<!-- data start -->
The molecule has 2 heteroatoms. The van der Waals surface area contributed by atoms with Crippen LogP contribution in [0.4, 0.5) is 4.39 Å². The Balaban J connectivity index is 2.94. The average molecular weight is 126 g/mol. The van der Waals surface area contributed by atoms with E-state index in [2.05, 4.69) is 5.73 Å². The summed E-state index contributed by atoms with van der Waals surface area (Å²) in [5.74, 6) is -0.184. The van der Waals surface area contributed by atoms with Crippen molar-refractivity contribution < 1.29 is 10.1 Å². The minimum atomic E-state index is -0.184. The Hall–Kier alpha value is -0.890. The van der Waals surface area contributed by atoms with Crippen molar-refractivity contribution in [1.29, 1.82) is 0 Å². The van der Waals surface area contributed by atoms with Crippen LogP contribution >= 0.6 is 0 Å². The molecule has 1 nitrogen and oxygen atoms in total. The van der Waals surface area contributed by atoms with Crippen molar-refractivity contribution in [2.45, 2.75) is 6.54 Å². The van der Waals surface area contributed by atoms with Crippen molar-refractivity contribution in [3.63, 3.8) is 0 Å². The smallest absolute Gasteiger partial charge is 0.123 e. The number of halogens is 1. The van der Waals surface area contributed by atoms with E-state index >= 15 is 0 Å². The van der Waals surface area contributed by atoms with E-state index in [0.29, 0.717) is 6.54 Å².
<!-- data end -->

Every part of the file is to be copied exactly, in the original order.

The molecule has 2 heteroatoms. The van der Waals surface area contributed by atoms with Crippen LogP contribution in [0.4, 0.5) is 4.39 Å². The Balaban J connectivity index is 2.94. The average molecular weight is 126 g/mol. The van der Waals surface area contributed by atoms with E-state index in [2.05, 4.69) is 5.73 Å². The summed E-state index contributed by atoms with van der Waals surface area (Å²) in [5.74, 6) is -0.184. The van der Waals surface area contributed by atoms with Crippen molar-refractivity contribution < 1.29 is 10.1 Å². The minimum atomic E-state index is -0.184. The Hall–Kier alpha value is -0.890. The van der Waals surface area contributed by atoms with Crippen molar-refractivity contribution in [1.29, 1.82) is 0 Å². The van der Waals surface area contributed by atoms with Crippen LogP contribution >= 0.6 is 0 Å². The molecule has 1 nitrogen and oxygen atoms in total. The van der Waals surface area contributed by atoms with Crippen molar-refractivity contribution in [2.45, 2.75) is 6.54 Å². The van der Waals surface area contributed by atoms with Crippen molar-refractivity contribution in [3.63, 3.8) is 0 Å². The smallest absolute Gasteiger partial charge is 0.123 e. The number of halogens is 1. The van der Waals surface area contributed by atoms with E-state index >= 15 is 0 Å². The van der Waals surface area contributed by atoms with E-state index in [0.29, 0.717) is 6.54 Å².